frandroid: YPG logo, Syrian Kurdish defense forces (Default)
I think the most surprising thing was just how fast it all came on. I was originally supposed to run in the K100 Kananaskis Relay Race on Saturday. Late Thursday morning, all was still normal; we heard something about high water levels in Canmore and the fact that Cougar Creek was running high. When I left work for squash around 4:30, there was a report that there was a mudslide on the Kananaskis highway. “But don't worry,” the K100 website reassured us, crews anticipated having the slide cleaned up by Saturday, and the race was still on. By the time the squash was over, and I was back online, not much later than 7:30, the world had Changed. 17 communities in Calgary had received mandatory evacuation notices, a dozen more towns and cities outside, the same. Those numbers would double within the next few hours. Travel inside the city was discouraged, and on the highways outside, banned, with road closures everywhere west of Calgary. The race, needless to say, had been canceled. Barely three hours, from normal to a disaster area. The river was rising fast enough to be seen by the naked eye.

Of all the things I will least forget, right at the top would be the speed of the onset.
[...]
On Sunday, life outside the valley was again close enough to normal that my friend Namrata's wedding was still on. Namrata, a Hindu, was getting married to Bryan, an Irish Mormon. One half of the wedding was held in saris and sherwanis, the other half in tartan. The reception was held in a former Pizza Hut. Any other week, such an event would have been all I could write about. Now it seems almost quotidian.


My friend [livejournal.com profile] mrputter's account of the flooding in Calgary.

death train

Apr. 7th, 2013 11:36 am
frandroid: A large sandworm in front of the fremen invoking him (Great Worm)
Ahhhh an old friend from BBS times just died. We weren't close, but the guy is younger than me. Last time that happened was 12 years ago. Now I think it'll start to be more frequent... *shivers*

*** ETA: He died of a heart attack while playing floor hockey. He was probably 33 or so. I play floor hockey now. WTF. Getting in better shape ASAP so that it's not the only exercise of the week I do. Now off... to my playoff game. Sigh.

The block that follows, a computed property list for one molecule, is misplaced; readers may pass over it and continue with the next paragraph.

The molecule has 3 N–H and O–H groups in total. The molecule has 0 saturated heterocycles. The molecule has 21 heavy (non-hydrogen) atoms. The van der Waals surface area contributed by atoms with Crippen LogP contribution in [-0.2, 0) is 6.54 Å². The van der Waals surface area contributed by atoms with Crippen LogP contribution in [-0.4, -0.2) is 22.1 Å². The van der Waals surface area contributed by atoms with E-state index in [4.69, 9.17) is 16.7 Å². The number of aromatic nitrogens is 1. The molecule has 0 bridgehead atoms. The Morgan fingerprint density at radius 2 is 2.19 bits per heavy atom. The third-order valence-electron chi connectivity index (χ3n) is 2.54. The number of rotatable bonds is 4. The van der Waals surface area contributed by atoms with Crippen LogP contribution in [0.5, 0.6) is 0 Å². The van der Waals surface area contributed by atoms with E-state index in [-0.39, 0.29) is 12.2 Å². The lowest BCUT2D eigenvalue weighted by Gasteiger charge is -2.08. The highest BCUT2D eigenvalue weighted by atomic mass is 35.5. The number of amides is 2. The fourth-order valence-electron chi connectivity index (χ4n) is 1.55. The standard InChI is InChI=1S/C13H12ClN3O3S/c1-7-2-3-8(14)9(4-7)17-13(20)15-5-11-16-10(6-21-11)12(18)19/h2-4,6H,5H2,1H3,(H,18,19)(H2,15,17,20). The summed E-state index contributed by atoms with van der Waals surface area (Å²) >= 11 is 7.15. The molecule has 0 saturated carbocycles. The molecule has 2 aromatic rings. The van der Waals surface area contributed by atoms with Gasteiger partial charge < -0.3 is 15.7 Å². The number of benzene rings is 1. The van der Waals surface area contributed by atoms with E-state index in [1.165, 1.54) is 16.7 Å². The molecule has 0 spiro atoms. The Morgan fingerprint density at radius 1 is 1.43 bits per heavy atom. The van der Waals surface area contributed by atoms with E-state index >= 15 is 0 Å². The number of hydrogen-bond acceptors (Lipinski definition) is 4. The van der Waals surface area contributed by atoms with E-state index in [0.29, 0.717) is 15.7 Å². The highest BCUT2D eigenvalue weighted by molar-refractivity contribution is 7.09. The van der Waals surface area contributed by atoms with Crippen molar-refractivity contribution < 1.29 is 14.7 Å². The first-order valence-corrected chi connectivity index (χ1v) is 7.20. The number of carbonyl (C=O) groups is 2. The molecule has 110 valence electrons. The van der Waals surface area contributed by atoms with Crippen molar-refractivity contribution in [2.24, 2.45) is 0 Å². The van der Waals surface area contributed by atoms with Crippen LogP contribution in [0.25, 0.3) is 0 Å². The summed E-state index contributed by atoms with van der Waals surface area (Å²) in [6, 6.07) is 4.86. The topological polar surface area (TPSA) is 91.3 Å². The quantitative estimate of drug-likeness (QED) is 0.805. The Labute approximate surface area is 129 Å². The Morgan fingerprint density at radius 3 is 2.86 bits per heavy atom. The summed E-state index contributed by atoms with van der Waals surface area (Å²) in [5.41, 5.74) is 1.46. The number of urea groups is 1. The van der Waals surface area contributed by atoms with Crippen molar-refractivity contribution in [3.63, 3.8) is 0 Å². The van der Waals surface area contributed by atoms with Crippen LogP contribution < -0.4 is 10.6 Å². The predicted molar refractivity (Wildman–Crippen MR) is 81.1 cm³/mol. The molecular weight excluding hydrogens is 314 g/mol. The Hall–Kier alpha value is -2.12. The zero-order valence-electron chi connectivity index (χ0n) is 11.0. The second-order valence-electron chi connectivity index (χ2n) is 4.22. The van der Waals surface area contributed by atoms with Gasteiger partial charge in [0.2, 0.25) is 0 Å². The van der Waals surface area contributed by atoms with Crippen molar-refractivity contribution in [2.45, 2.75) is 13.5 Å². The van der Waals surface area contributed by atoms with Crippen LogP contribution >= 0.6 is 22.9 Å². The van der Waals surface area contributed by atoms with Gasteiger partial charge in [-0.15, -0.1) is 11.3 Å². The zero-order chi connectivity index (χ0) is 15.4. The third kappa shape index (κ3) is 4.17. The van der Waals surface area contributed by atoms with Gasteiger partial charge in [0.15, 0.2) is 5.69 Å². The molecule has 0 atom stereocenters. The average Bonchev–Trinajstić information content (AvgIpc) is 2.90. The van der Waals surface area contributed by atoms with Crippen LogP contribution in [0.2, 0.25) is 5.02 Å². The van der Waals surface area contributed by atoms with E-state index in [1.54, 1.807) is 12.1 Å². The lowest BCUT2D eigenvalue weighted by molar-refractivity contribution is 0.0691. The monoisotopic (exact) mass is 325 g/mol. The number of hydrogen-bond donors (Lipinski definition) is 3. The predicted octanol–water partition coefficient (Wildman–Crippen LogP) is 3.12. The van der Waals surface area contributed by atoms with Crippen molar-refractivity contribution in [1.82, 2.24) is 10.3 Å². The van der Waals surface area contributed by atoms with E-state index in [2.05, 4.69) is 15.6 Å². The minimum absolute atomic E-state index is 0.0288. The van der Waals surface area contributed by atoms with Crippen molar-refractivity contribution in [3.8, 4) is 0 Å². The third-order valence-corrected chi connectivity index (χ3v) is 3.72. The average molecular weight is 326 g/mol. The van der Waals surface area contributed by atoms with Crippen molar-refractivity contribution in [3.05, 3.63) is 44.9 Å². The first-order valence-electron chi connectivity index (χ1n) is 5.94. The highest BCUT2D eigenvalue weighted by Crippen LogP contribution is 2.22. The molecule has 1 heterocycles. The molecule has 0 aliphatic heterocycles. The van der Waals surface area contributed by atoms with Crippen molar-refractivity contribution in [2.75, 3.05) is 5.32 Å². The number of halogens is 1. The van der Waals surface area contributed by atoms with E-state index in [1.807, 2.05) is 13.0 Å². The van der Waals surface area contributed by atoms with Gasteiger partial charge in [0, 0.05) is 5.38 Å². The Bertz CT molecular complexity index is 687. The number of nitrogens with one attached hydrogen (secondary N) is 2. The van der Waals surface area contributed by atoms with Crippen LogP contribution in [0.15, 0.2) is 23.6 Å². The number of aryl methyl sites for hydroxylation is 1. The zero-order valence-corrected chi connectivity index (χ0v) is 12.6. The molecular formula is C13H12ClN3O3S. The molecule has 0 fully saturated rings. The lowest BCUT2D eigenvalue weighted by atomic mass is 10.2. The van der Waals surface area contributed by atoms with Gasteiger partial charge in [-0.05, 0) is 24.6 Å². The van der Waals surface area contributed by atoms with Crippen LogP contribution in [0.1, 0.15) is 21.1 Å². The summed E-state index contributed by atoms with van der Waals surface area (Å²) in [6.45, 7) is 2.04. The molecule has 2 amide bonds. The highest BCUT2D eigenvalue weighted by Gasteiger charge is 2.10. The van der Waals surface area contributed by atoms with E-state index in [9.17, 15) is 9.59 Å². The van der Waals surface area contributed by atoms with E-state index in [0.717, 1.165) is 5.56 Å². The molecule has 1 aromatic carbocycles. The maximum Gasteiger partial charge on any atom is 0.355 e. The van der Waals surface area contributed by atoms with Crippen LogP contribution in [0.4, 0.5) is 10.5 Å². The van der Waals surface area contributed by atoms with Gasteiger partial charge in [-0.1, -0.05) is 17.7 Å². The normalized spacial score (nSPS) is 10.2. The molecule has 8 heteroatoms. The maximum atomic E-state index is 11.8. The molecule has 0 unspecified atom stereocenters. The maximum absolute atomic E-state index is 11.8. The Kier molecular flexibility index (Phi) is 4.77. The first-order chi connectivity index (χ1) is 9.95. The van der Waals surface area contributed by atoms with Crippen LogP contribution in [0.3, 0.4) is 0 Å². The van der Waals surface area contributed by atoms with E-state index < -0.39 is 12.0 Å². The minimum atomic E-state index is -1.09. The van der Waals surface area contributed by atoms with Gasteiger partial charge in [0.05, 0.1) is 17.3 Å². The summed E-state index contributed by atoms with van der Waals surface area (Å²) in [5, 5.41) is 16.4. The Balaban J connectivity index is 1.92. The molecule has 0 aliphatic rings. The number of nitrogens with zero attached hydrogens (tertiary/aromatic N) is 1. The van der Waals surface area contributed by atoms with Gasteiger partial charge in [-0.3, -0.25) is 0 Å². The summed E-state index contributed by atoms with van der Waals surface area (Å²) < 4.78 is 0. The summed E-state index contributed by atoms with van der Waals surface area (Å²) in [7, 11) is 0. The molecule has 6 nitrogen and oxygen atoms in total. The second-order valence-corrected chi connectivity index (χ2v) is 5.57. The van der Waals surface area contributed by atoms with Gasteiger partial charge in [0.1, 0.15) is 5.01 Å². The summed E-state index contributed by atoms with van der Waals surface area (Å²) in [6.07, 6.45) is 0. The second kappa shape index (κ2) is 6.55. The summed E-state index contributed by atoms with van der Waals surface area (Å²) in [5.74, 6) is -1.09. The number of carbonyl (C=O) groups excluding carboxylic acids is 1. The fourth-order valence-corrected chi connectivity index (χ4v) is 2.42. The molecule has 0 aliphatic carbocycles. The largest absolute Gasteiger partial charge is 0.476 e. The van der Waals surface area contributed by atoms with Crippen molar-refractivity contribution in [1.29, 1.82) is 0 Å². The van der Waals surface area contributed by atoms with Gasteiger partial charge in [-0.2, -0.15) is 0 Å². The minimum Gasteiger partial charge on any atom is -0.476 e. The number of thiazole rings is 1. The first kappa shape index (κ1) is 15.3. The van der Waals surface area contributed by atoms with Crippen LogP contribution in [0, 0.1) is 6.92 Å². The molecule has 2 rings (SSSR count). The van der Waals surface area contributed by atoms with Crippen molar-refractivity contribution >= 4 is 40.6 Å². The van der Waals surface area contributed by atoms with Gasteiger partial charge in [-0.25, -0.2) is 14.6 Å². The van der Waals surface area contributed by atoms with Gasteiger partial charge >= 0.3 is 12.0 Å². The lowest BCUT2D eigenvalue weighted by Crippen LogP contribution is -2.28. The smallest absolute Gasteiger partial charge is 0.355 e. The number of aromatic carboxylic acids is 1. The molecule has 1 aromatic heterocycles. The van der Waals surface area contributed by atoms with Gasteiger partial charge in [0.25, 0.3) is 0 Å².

frandroid: YPG logo, Syrian Kurdish defense forces (great worm)
Hello,

I'm trying to cut on procrastination while going through the last stretch of the semester, so I'm not reading other people's LJs. But I'm posting and reading replies to responses.

Anyway, here's a depressing Baghdad violence map applet thing from the Beeb.

Things to do:
Move the slider forwards in time. Notice that the red dots are just for 10+ death events; the total deaths for the month are much higher than what's shown. Compare the ethnic areas, pre-2006 and now.

Numbers come from Iraq Body Count.
frandroid: (doomsday clock)
NEWS ADVISORY // January 17, 2006 /// The Bulletin of Atomic Scientists (BAS) will move the minute hand of the "Doomsday Clock" on January 17, 2007, the first such change to the Clock since February 2002. The major new step reflects growing concerns about a "Second Nuclear Age" marked by grave threats, including: nuclear ambitions in Iran and North Korea, unsecured nuclear materials in Russia and elsewhere, the continuing "launch-ready" status of 2,000 of the 25,000 nuclear weapons held by the
U.S. and Russia, escalating terrorism, and new pressure from climate change for expanded civilian nuclear power that could increase proliferation risks.

The BAS news event will take place simultaneously on January 17th at 9:30 a.m. ET at the American Association for the Advancement of Science in Washington, D.C., and at 2:30 p.m. GMT in London at The Royal Society.
frandroid: (doomsday clock)
'A world without seafood'

The diversity of species in the world's oceans is being so severely depleted that most stocks will collapse within decades while the water itself grows sicker[.]

...species are disappearing at such a rapid rate that all wild seafood could collapse by 2048.

"If we don't change the way we do things, we will literally run out of species in our lifetimes"


THIS is what I'm refering about when I'm saying that the ban on horse slaughter doesn't really matter.

"We really see the end of the line now. . . . Our children will see a world without seafood if we don't change things."

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